Jan. 21-22 inaugural summit to look at the inhumane conditions of migrants along the U.S.-Mexican border, and to propose policy solutions.
SAN FRANCISCO, CA (January 16, 2020) — As public outcry heightens in response to reports of inhumane conditions faced by migrants along the U.S.-Mexico border, a coalition of multidisciplinary leaders in academia are taking action. The Border Humanitarian Health Initiative (BHHI) led by the University of California (Berkeley, Davis, San Diego, and San Francisco), Stanford University, El Colegio de la Frontera Norte, National Autonomous University of Mexico, and Colegio de Mexico, will hold its inaugural summit in San Diego, CA, from January 21-22. During the invitation-only event, 70 experts across various sectors will chart concrete steps toward short-, medium- and long-term solutions to this humanitarian health crisis.
"Our main goal is urgently to respond to the humanitarian health crisis by reducing the health burden—including mental health-- and protecting the human rights and dignity of migrant populations. We also need to address the root causes of the crisis in the longer term," said Jaime Sepúlveda, executive director of the UCSF Institute for Global Health Sciences, and co-organizer of the summit.
Many migrants, including children, face extortion, sexual violence, hunger, and inhumane conditions in detention, among other dangers, and the health consequences are significant. Additionally, the detrimental impacts are expected to last for many decades because childhood exposure to trauma has uniquely pernicious effects.
"As U.S. and Mexican policies have continued to shift in the last year, we've seen that the migration dynamics and humanitarian needs at the border have changed rapidly," said Rafael Fernández de Castro, director of the U.C. San Diego School of Global Policy and Strategy Center for U.S.-Mexican Studies. "An effective response to the humanitarian emergency will require careful coordination across countries and sectors."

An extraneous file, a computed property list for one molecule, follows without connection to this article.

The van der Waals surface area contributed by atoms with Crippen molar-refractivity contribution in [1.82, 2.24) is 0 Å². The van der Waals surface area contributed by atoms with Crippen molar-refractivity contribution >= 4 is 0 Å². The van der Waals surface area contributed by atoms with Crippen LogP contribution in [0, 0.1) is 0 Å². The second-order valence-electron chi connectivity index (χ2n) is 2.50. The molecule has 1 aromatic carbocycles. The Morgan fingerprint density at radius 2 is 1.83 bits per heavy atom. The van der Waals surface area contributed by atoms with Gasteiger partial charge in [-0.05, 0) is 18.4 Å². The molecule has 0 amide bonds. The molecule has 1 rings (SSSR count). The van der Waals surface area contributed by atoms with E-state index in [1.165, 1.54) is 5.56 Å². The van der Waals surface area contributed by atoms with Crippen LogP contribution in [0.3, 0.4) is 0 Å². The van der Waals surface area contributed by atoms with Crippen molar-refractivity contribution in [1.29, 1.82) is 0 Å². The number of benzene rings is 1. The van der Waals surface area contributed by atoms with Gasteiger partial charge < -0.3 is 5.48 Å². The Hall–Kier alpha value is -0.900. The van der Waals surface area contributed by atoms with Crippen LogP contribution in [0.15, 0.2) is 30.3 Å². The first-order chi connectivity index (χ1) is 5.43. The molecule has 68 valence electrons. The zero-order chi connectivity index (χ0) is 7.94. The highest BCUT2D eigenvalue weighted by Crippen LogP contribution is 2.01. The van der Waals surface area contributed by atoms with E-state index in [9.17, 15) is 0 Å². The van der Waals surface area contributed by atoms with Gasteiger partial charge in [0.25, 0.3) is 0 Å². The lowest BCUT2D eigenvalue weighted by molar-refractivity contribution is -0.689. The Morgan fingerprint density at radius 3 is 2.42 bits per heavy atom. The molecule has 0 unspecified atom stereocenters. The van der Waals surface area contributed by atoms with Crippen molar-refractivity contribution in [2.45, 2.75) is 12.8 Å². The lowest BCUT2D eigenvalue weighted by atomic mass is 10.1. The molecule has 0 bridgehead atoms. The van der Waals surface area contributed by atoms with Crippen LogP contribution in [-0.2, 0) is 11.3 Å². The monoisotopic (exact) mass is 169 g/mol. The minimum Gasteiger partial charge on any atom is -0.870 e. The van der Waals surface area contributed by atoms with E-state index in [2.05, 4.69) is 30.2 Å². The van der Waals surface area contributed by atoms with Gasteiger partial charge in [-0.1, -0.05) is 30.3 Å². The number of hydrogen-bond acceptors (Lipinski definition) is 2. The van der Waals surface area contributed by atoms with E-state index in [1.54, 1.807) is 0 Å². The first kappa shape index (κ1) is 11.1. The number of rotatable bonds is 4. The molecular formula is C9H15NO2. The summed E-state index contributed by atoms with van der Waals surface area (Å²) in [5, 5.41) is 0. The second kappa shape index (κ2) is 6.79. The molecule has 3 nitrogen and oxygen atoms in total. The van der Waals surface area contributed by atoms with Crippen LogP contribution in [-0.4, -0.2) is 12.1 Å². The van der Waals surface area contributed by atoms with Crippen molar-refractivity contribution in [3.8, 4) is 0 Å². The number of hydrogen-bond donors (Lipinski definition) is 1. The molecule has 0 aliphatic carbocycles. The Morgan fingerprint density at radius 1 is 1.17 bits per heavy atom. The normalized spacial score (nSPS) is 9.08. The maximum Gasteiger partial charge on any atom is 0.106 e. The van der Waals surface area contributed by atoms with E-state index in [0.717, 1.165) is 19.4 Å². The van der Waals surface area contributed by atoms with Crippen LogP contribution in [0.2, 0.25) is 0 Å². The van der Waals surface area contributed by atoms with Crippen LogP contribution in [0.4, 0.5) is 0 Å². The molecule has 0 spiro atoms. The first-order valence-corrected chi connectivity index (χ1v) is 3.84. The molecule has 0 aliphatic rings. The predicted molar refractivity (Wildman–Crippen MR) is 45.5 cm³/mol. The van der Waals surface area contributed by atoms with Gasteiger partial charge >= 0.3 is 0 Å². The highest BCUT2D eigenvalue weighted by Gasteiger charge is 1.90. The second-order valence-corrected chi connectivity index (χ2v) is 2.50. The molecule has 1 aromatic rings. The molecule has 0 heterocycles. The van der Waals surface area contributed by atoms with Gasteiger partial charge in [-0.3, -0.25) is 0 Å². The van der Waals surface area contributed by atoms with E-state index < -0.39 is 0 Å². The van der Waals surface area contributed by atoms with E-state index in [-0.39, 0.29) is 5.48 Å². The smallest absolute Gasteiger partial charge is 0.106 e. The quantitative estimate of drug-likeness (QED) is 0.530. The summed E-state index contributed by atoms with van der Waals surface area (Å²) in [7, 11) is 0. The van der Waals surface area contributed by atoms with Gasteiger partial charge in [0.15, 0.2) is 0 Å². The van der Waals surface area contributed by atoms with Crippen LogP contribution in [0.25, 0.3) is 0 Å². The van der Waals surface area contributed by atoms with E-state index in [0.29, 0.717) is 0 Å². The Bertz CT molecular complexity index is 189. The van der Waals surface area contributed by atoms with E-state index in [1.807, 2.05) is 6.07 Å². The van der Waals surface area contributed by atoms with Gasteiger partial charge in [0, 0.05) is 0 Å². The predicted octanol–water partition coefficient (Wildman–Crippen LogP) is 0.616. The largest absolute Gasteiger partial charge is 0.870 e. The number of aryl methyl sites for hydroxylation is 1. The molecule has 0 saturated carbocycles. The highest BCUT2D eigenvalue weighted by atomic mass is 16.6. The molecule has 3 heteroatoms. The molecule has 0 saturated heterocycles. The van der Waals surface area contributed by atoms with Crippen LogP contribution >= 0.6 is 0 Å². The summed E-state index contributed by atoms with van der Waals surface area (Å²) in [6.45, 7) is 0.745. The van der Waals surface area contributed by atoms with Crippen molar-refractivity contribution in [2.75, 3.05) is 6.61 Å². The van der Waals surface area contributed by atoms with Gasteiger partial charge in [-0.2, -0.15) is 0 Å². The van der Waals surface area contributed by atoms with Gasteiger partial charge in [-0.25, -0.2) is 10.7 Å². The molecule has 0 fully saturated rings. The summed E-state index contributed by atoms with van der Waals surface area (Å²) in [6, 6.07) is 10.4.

Sepúlveda emphasizes, "academia has a moral imperative to make policy recommendations based on solid evidence to alleviate the humanitarian health crisis of migrants through their journey, so as to build a healthier model for migration in the region."
This summit and the broader initiative draw on the capabilities of civil society and faith-based organizations, policymakers, legal and health professionals, the media, academics and the private sector to develop solutions grounded in evidence and built to last.
Topics to be discussed include:
- Mental health and long-term trauma of migrants and asylum seekers;
- Migration and its impacts on infectious disease;
- A history of systemic violence and cruelty migrants have endured from cartels and immigration policies;
- The Trump White House's efforts to deter asylum seekers at the U.S.-Mexico border;
- Humanitarian services and healthcare for families and children.
The initiative steering committee includes experts from UC Berkeley, UC Davis, UC San Diego, UCSF Institute for Global Health Sciences, El Colegio de la Frontera Norte, Stanford Health Policy, National Autonomous University of Mexico, El Colegio de México. The California Health Care Foundation provides funding for the BHHI summit and the initiative's ongoing efforts.
There is an urgent need for a regional and multisectoral strategy to address the humanitarian health crisis taking place across the Americas. The widespread outcry at the U.S.-Mexico border has, unfortunately, not yet produced a collaborative effort among Central American, Mexican, and U.S. humanitarian health researchers, clinicians, lawyers, activists, policymakers, philanthropists, and other stakeholders to develop an appropriate actionable agenda. The Border Humanitarian Health Initiative (BHHI) seeks to close that gap.
Although academic institutions are just one stakeholder in this community, it is our duty to combine our existing resources and expertise to push for policy-level action on this issue. We aim to provide thought leadership and robust evidence to inform a response to the humanitarian health crisis. Learn more at www.borderhumanitarianhealth.org.